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Barron's Hirshhorn Acquires 141 Chinese Contemporary Photographs From Collector Larry Warsh

The Hirshhorn Museum and Sculpture Garden has officially acquired 141 photographs by 20 Chinese contemporary artists gifted by collector and publisher Larry Warsh, the Washington, D.C., institution announced on Wednesday. 

Warsh’s gift, of images created from 1993 to 2006, formed the bulk of “A Window Suddenly Opens: Contemporary Photography in China,” an exhibition of 186 works made through 2022 that was on view at the museum this past fall through Jan. 7. 

“The breadth of his gift of experimental photography is unprecedented in the Hirshhorn’s almost 50-year history,” Melissa Chiu, director of the Hirshhorn, said in a news release.

The seeds for the gift—first promised in October 2022—were planted in 2004, when Warsh visited several artist studios during an Asia Society trip to China that was led by Chiu, who was then the director of the Asia Society Museum. 

Warsh had collected art from China before the trip, but “that helped cement things,” he says. “It gave me a better understanding of artists and how they live and how they work, and also the sense of China in terms of its stage, where it was, because it was changing.” 

Throughout his career, Warsh, has juggled lots of projects, mostly in publishing, and he has been a constant collector, focusing on artists who he viewed as representing the energy of an era or a decade and then amassing works in depth. He was an early and “intuitive” buyer of art by Keith Haring and Jean-Michel Basquiat in the 1980s, and later collected works by Ai Wei-Wei, KAWS, and others.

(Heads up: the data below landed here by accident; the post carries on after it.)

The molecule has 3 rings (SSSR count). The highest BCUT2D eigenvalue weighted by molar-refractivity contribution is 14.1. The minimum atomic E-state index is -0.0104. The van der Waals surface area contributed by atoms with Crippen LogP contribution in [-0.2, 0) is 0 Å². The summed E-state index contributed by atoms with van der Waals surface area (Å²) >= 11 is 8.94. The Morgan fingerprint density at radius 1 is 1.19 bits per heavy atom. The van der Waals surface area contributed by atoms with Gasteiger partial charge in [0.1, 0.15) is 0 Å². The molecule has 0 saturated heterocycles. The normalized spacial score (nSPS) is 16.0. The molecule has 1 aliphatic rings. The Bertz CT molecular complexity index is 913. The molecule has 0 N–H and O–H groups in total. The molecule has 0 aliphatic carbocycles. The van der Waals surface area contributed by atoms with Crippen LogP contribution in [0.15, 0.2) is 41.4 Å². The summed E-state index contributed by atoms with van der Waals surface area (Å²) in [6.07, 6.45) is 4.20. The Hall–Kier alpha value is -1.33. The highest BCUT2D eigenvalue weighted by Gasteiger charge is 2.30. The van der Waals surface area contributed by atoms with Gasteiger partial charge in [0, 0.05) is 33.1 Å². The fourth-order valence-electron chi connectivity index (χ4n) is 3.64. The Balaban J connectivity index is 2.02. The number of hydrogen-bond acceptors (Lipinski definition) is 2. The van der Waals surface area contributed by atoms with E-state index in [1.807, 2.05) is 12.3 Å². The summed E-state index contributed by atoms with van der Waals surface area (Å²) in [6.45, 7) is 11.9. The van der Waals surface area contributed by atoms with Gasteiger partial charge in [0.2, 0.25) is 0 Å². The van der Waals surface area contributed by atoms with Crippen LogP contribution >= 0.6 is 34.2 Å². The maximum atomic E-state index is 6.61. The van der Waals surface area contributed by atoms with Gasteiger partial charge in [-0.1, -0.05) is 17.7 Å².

“My collecting style has been very focused and passionate, always, but it was based on accumulating bodies of work—not one of this, one of that—because I had to feel something, anticipate something,” he says. 

Warsh’s publishing projects include his –Isms series that give voice to artists in short texts with titles such as Wei-Wei-ism, or more recently, Judy Chicago-isms. He also published Jean-Michael Basquiat: The Notebooks in 2015, which was drawn from his collection and exhibited at the Brooklyn Museum of Art that same year. Among several other projects he does as “a labor of love,” is Jing Daily, a digital publication about Chinese luxury trends, and he founded AW Asia in 2007 to promote Chinese contemporary art. 

The Hirshhorn gift includes works by the artists Cui Xiuwen, Rong Rong, Song Dong, Zhang Huan, and Zhang Peili, among others, who, the Hirshhorn said in the news release, “employed photography to instantly record their responses to new ideas of identity, sexuality, and consumerism against the rapidly changing social, cultural, and urban Chinese landscape for audiences in and outside the country.” 

The period Warsh collected opens in the aftermath of the massacre at Tiananmen Square in Beijing in 1989, a time when China was opening up under the leadership of Jiang Zemin. Document photography was “reborn,” at this moment, followed by art photography, which “had been absent during the Mao years,” Orville Schell, the director of the Center on U.S.-China Relations at the Asia Society, said in an interview with Chiu published in the catalog for “A Window Suddenly Opens.”